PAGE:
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M24 Is Tearing Up The UK Hip Hop Scene With New Project

2020 has been a year of unexpected events, tragedies and dare we say it - opportunities. This is something that Brixton native M24 has tried to power through as a resilient and relatively new act that has become one of the most talked about names in the UK music scene and especially in the Drill subgenre. Since the release of his single 'We Don't Dance' alongside Stickz and UK top 40 song 'London' with Tion Wayne, M24 has continued to develop as an artist and cultivate impactful moments to grow his audience and presence in the music game.

The release of his single Peter Pan two months ago was another step in the right direction, the song has since garnered almost 2 million views on youtube after the release of 'No Cap' two months prior which also received a great response from fans. His latest collaboration with established producer duo iLL BLU and one of the biggest acts in the UK music scene Unknown T, he carries is own on the record, delivering a powerful and high energy chorus that sets the tone for the song as a whole.

M24's voice is one of the most distant in music and his latest project is a great example of his musical presence and quality beat selection. His signature adlib has now become one with the UK Drill sound and his new project Drip N Drill is a collection of high octaine sounds that are  tailored to the avid dill fans  around the world. 

In our interview, we speak to M24 about his love for music and being in the studio, as well as family life and being a new father. 

Words by  Rehana Harmony

Creative Direction:Derrick Odafi & Frank Rodgiguez

Photography Kay Ibrahim

Photography Assistant Nifty

Hair/Grooming Blessing Kambanga

Stylist Connor Gaffe

Styling Assistant Sain Wilkinson

Project Manager Jessica Rushforth

Project Assistant Jessica Offor

Special Thanks to Lucid Online

Since you started your career, you've hit the ground running. In a short amount of time you’ve been able to lock in a large fanbase who is always eager to hear heat you have coming, why do you think that is?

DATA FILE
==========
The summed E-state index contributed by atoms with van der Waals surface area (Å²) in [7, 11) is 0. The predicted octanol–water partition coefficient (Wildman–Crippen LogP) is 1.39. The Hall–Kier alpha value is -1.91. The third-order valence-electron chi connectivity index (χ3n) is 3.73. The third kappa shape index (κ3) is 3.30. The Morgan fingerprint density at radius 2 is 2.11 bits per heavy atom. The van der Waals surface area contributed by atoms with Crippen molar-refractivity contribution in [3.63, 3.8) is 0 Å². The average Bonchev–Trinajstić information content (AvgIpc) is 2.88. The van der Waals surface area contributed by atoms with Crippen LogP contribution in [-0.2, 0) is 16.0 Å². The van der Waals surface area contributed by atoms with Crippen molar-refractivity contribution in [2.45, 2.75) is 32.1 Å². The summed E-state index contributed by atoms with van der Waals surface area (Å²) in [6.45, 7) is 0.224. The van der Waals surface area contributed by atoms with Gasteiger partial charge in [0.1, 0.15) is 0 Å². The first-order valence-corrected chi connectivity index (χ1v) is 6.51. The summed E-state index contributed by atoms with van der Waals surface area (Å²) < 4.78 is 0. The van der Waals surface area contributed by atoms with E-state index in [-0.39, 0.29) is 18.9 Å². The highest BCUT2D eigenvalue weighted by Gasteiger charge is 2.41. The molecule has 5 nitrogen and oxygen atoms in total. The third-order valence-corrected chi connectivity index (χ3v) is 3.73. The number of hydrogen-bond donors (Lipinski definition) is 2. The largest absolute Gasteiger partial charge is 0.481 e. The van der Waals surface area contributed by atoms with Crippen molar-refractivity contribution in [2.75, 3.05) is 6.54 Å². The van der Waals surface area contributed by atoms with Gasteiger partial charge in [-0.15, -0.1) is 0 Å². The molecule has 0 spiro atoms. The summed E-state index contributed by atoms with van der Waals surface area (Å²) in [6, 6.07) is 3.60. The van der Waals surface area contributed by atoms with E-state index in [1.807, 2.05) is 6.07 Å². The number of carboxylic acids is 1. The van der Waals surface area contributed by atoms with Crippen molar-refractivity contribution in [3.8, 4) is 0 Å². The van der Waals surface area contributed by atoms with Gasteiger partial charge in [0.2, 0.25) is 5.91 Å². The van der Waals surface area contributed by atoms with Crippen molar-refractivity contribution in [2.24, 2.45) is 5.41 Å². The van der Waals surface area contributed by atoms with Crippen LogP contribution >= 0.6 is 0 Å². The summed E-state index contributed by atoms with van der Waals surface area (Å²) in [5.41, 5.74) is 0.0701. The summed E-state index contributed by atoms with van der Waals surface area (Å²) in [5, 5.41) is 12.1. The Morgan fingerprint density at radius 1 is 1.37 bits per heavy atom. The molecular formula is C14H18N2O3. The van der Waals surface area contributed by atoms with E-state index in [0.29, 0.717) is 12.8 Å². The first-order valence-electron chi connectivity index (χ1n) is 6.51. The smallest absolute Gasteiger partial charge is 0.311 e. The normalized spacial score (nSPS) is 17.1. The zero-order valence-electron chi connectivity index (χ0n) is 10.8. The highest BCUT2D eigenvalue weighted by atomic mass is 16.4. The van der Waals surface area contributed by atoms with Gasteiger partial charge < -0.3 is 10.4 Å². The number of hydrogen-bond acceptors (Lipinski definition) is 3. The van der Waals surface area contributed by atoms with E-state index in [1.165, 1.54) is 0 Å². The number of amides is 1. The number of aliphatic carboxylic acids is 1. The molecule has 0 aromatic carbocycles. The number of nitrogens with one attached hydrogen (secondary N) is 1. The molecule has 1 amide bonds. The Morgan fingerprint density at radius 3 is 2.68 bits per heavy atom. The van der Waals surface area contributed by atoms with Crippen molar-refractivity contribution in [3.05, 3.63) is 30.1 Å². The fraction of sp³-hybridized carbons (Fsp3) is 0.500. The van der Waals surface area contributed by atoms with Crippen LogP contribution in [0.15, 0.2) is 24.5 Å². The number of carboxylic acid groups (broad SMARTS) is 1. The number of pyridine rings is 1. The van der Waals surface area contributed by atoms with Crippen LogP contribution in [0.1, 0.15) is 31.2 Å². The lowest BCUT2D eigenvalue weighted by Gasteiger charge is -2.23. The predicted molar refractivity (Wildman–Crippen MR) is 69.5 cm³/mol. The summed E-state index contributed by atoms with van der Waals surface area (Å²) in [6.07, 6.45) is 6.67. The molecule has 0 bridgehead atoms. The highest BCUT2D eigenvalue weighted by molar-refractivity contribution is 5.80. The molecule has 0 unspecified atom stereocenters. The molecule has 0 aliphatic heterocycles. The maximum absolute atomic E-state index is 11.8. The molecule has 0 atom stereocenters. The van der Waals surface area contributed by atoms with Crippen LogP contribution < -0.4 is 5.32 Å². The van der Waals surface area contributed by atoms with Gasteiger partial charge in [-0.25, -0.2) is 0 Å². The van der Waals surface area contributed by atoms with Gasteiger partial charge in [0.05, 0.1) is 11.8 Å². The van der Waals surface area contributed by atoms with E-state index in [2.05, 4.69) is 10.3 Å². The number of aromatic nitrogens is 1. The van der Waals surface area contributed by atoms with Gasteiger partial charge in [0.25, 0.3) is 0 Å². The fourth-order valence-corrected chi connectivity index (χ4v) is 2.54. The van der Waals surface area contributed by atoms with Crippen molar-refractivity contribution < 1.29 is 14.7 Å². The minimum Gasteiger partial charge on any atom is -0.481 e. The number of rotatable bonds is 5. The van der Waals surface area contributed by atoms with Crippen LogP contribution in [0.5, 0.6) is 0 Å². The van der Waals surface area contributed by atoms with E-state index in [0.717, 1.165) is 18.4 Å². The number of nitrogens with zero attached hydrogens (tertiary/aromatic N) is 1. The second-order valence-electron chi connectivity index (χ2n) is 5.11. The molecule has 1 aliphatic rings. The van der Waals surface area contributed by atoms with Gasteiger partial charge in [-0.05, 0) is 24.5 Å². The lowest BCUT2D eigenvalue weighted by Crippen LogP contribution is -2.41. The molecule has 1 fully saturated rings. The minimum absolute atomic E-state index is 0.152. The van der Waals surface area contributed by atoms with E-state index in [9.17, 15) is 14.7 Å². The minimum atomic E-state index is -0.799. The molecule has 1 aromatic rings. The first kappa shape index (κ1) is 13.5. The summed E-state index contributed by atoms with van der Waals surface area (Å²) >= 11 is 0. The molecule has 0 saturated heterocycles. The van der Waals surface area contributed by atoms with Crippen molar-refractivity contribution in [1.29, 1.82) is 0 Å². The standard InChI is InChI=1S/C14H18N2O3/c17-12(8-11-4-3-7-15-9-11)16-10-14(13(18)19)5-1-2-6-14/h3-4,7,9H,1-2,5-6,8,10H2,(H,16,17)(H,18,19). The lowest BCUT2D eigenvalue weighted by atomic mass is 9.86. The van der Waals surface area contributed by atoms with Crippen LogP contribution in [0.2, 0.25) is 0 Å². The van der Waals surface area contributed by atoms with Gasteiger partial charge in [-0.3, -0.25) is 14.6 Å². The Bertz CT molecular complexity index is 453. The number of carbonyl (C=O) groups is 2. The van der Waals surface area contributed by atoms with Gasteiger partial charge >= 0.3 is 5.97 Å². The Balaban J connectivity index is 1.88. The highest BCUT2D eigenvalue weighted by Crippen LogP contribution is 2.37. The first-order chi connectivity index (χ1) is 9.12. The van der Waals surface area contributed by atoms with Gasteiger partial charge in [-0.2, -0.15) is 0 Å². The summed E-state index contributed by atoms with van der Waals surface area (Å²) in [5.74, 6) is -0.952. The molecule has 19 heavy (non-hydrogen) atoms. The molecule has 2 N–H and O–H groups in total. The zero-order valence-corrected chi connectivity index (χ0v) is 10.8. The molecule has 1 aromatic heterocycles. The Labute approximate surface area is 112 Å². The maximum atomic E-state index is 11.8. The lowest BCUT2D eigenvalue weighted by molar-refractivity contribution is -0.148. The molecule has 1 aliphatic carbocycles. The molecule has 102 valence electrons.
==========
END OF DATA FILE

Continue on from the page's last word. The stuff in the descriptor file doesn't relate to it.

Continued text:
To be honest with you, I just think that I’m providing a different sound every time, even though it's the same there’s always a difference. So I kind of think people are always anticipating what’s next. That’s exactly what I’m going to show on this mixtape, because I’ve got a variety of genres on there as well.

We've read  that when you were growing up, you didn’t have much self-belief. And, I think that's a story that a lot of guys can identify with. What sparked your courage and confidence to pursue something so out of the norm?

I’ve always loved music, so the more I was dropping music and I was getting a good reaction from each of the songs. I was actually starting to believe in myself and would think to myself ‘rahh I can actually do this, I can actually become something that I’ve always wanted to.’ You know what I mean? So I just kept at it to be honest, now I think it’s at a level where people actually appreciate
my music.

So you’ve always thought this is something you would like to do, but you never actually saw it as possible?

Exactly, l’ve always rapped! I have little clips of me on my iPod, from when I was 8/9 in the studio just messing about, you know what it is? I just love to rhyme. Always loved it. I used to do that now and again as a little hobby, and then it just kinda took off.


The ability to freestyle is something that I’ve noticed is lacking in the industry. Do you think it’s important an important skill to have?

Definitely, because a lot of the rappers these day, aren’t really artists. They just know how to make drill sound good. I don’t feel like that’s an artist, because you have to actually be musical, be ableto freestyle on the spot and rap to different beats, there’s so much to being an artist.


Hoodie - Off White

T Shirt - Artist's Own

Jeans - Artist's Own

Sequinned Strapless Dress Sebastian Nissl

Jewellery Isabel Marant Alighieri & ASOS